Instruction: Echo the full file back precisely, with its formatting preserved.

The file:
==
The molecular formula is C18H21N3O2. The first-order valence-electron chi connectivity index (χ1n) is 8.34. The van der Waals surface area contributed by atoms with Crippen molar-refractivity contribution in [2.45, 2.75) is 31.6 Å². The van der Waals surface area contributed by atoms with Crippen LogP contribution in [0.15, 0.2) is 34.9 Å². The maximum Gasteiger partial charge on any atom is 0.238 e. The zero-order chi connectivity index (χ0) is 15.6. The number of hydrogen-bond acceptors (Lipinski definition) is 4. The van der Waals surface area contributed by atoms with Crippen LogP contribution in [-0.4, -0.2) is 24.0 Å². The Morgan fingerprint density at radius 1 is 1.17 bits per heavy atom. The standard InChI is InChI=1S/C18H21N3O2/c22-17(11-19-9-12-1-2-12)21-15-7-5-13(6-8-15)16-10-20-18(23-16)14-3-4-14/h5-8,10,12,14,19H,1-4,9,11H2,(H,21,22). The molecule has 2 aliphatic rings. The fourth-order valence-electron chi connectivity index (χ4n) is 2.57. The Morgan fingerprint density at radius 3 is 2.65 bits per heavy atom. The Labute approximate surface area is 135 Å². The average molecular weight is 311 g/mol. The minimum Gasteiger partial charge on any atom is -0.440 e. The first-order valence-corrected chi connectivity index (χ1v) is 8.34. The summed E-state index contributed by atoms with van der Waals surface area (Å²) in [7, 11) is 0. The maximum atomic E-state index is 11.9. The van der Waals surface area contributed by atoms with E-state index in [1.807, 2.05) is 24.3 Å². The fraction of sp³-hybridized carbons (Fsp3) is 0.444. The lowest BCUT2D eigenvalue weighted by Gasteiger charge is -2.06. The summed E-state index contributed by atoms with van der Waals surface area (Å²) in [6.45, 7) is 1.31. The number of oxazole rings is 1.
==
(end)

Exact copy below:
The molecular formula is C18H21N3O2. The first-order valence-electron chi connectivity index (χ1n) is 8.34. The van der Waals surface area contributed by atoms with Crippen molar-refractivity contribution in [2.45, 2.75) is 31.6 Å². The van der Waals surface area contributed by atoms with Crippen LogP contribution in [0.15, 0.2) is 34.9 Å². The maximum Gasteiger partial charge on any atom is 0.238 e. The zero-order chi connectivity index (χ0) is 15.6. The number of hydrogen-bond acceptors (Lipinski definition) is 4. The van der Waals surface area contributed by atoms with Crippen LogP contribution in [-0.4, -0.2) is 24.0 Å². The Morgan fingerprint density at radius 1 is 1.17 bits per heavy atom. The standard InChI is InChI=1S/C18H21N3O2/c22-17(11-19-9-12-1-2-12)21-15-7-5-13(6-8-15)16-10-20-18(23-16)14-3-4-14/h5-8,10,12,14,19H,1-4,9,11H2,(H,21,22). The molecule has 2 aliphatic rings. The fourth-order valence-electron chi connectivity index (χ4n) is 2.57. The Morgan fingerprint density at radius 3 is 2.65 bits per heavy atom. The Labute approximate surface area is 135 Å². The average molecular weight is 311 g/mol. The minimum Gasteiger partial charge on any atom is -0.440 e. The first-order valence-corrected chi connectivity index (χ1v) is 8.34. The summed E-state index contributed by atoms with van der Waals surface area (Å²) in [7, 11) is 0. The maximum atomic E-state index is 11.9. The van der Waals surface area contributed by atoms with E-state index in [1.807, 2.05) is 24.3 Å². The fraction of sp³-hybridized carbons (Fsp3) is 0.444. The lowest BCUT2D eigenvalue weighted by Gasteiger charge is -2.06. The summed E-state index contributed by atoms with van der Waals surface area (Å²) in [6.45, 7) is 1.31. The number of oxazole rings is 1.